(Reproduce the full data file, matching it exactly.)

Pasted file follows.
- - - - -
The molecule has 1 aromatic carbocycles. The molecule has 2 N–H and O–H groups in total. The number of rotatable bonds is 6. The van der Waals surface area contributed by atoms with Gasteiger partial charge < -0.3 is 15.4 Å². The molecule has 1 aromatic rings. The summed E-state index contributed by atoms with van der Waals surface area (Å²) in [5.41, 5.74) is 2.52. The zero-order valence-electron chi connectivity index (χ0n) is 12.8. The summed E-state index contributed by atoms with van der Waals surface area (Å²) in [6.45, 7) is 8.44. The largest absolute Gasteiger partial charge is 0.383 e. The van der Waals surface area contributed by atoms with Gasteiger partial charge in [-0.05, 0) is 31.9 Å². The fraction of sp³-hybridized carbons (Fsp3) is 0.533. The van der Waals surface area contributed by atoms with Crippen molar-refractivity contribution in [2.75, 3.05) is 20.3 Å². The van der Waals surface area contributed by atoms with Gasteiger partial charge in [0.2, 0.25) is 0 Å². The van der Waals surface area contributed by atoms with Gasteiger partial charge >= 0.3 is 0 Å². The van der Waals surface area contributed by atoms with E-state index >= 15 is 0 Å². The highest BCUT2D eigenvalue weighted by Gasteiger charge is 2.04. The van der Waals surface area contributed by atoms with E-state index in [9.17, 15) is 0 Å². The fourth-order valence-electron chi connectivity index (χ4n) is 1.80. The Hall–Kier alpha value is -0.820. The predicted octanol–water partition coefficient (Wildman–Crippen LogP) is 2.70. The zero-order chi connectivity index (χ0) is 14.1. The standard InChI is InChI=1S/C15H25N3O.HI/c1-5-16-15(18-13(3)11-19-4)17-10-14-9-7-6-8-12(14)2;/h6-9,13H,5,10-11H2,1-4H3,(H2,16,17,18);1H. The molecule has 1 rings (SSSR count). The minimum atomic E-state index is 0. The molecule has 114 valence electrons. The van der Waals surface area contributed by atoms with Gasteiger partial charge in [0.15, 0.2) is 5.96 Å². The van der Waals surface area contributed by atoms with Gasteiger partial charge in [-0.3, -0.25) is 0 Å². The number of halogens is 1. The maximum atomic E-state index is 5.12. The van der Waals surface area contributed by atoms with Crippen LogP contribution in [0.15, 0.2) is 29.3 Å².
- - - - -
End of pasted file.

The molecule has 1 aromatic carbocycles. The molecule has 2 N–H and O–H groups in total. The number of rotatable bonds is 6. The van der Waals surface area contributed by atoms with Gasteiger partial charge < -0.3 is 15.4 Å². The molecule has 1 aromatic rings. The summed E-state index contributed by atoms with van der Waals surface area (Å²) in [5.41, 5.74) is 2.52. The zero-order valence-electron chi connectivity index (χ0n) is 12.8. The summed E-state index contributed by atoms with van der Waals surface area (Å²) in [6.45, 7) is 8.44. The largest absolute Gasteiger partial charge is 0.383 e. The van der Waals surface area contributed by atoms with Gasteiger partial charge in [-0.05, 0) is 31.9 Å². The fraction of sp³-hybridized carbons (Fsp3) is 0.533. The van der Waals surface area contributed by atoms with Crippen molar-refractivity contribution in [2.75, 3.05) is 20.3 Å². The van der Waals surface area contributed by atoms with Gasteiger partial charge in [0.2, 0.25) is 0 Å². The van der Waals surface area contributed by atoms with Gasteiger partial charge >= 0.3 is 0 Å². The van der Waals surface area contributed by atoms with E-state index >= 15 is 0 Å². The highest BCUT2D eigenvalue weighted by Gasteiger charge is 2.04. The van der Waals surface area contributed by atoms with E-state index in [9.17, 15) is 0 Å². The fourth-order valence-electron chi connectivity index (χ4n) is 1.80. The Hall–Kier alpha value is -0.820. The predicted octanol–water partition coefficient (Wildman–Crippen LogP) is 2.70. The zero-order chi connectivity index (χ0) is 14.1. The standard InChI is InChI=1S/C15H25N3O.HI/c1-5-16-15(18-13(3)11-19-4)17-10-14-9-7-6-8-12(14)2;/h6-9,13H,5,10-11H2,1-4H3,(H2,16,17,18);1H. The molecule has 1 rings (SSSR count). The minimum atomic E-state index is 0. The molecule has 114 valence electrons. The van der Waals surface area contributed by atoms with Gasteiger partial charge in [0.15, 0.2) is 5.96 Å². The van der Waals surface area contributed by atoms with Gasteiger partial charge in [-0.3, -0.25) is 0 Å². The number of halogens is 1. The maximum atomic E-state index is 5.12. The van der Waals surface area contributed by atoms with Crippen LogP contribution in [0.15, 0.2) is 29.3 Å².